---------
            Yes, if it is classically done.
            ==========
            "...some kind of fruit cobbler..."
            ---------
            Yawn.
            ==========
            "...house-made ice cream and sorbet..."
            ---------
            Meh.

            ------------------
            Cheese platter, chocolate cake, cheesecake? Depends. Maybe, unlikely, probably the chocolate cake if it is a nice fresh chocolate ganache tart or a special cake rather than a dime-a-dozen one (definitely no). Still unlikely overall.

            1. re: huiray

              I should have added brownie sundae and bread pudding to the list of desserts I am so over! Bread pudding in particular is something you make at home to use up old bread. And then eat for breakfast :) putting a rich butter/sugar/booze sauce on it doesn't make it a restaurant-worthy dessert for me.
              On the other hand - a seasonal fruit cobbler/crisp/shortcake with some interesting spicing or homemade ice cream in a creative flavour - I would be happy with that. In fact they can offer lava cake and creme brûlée as well, I only need one interesting option!

        2. re: hotoynoodle

          What's wrong with Crepes Suzette? They're one of the few desserts I would eye with interest.

          1. re: huiray

            Amen.

            However, as hotoynoodle mentioned in an earlier post, he/she was never taught how to make it in culinary school. Something I find fascinating.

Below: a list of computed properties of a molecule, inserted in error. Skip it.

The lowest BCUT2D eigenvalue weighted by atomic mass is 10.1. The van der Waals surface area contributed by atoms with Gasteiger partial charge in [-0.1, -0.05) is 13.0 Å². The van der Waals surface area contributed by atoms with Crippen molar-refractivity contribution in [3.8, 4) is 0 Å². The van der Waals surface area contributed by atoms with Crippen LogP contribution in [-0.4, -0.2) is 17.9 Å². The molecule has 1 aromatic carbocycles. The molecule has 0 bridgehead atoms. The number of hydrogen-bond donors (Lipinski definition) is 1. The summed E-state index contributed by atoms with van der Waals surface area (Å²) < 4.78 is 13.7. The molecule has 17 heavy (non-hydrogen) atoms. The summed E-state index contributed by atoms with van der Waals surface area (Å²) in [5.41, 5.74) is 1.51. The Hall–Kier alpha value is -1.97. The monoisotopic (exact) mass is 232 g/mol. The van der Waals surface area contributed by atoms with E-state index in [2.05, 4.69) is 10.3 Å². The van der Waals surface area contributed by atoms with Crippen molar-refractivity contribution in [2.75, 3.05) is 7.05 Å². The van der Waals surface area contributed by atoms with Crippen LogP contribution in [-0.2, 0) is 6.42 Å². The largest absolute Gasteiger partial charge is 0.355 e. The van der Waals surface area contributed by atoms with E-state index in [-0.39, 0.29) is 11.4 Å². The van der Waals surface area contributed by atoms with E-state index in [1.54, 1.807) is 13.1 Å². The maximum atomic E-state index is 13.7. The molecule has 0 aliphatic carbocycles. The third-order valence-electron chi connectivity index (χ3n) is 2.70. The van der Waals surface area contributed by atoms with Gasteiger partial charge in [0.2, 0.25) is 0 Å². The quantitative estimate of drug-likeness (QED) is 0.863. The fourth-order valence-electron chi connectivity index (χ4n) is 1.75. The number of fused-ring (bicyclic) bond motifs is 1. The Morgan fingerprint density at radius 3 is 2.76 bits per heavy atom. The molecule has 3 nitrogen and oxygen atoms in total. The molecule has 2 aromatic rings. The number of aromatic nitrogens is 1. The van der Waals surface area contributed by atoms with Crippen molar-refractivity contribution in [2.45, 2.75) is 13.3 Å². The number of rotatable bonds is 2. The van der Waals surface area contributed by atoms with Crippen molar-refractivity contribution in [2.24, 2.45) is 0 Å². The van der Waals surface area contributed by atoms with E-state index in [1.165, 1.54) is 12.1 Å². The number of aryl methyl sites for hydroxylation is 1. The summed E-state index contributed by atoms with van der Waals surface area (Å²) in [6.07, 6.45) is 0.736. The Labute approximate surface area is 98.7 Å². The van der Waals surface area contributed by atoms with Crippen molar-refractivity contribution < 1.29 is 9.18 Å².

Of course it would require the restaurant hiring a chef who's making crepes and then flambaying them as ordered. Time consuming.
            How many have had the opportunity to order a zabaglione, prepared in a copper bowl, and served in a tall glass? Those are the things I miss.

            1. re: latindancer

              my city doesn't allow open flames at a table, not even candles, so there is no table-side flambe service.

              could i make baked alaska or crepes suzette? certainly, i was taught to make crepes and meringues etc., but those desserts are from the days when men still wore hats!

              this is dessert in 2012, in boston:

              Composition of Concord Grapes
              Maple Quatre Quarts, Tahini, Elderflower $12.00

              French Butter Pear
              Malt, Walnute Crème, Labne Ice Cream $12.00

              Kouing-Aman
              hazelnut Gelato, Smoked Salt, Vermont Crème Fraiche $12.00

              Rooibos Poached Quince
              caramelized white chocolate, chicory, horchata ice cream $12.00

              1. re: hotoynoodle

                Sounds like an interesting selection to me, with no cheesecake or chocolate in sight!

                Sorry to hear about the no open flame policy. I, for one, love candlelight dinners.

                1. re: vil

                  this is the current dessert menu at one of my favorite boston restaurants, with wine pairings listed beneath each item.

                  ~~~

                  Desserts
                  Composition of Concord Grapes

                  Maple Quatre Quarts, Tahini, Elderflower $12.00
                  Garitina, Brachetto D’Aqui, Italy $12.00

                  French Butter Pear

                  Malt, Walnute Crème, Labne Ice Cream $12.00
                  ’06 Jorge Ordoñez & Co. Moscatel, Málaga “Victoria 2”, Spain $18.00

                  Kouing-Aman

                  hazelnut Gelato, Smoked Salt, Vermont Crème Fraiche $12.00
                  ’03 Chateau La Rame, Sainte-croix-du-mont, Bordeaux $12.00

                  Rooibos Poached Quince

                  caramelized white chocolate, chicory, horchata ice cream $12.00
                  NV Rare Wine Co. Boston Bual Madeira $19.00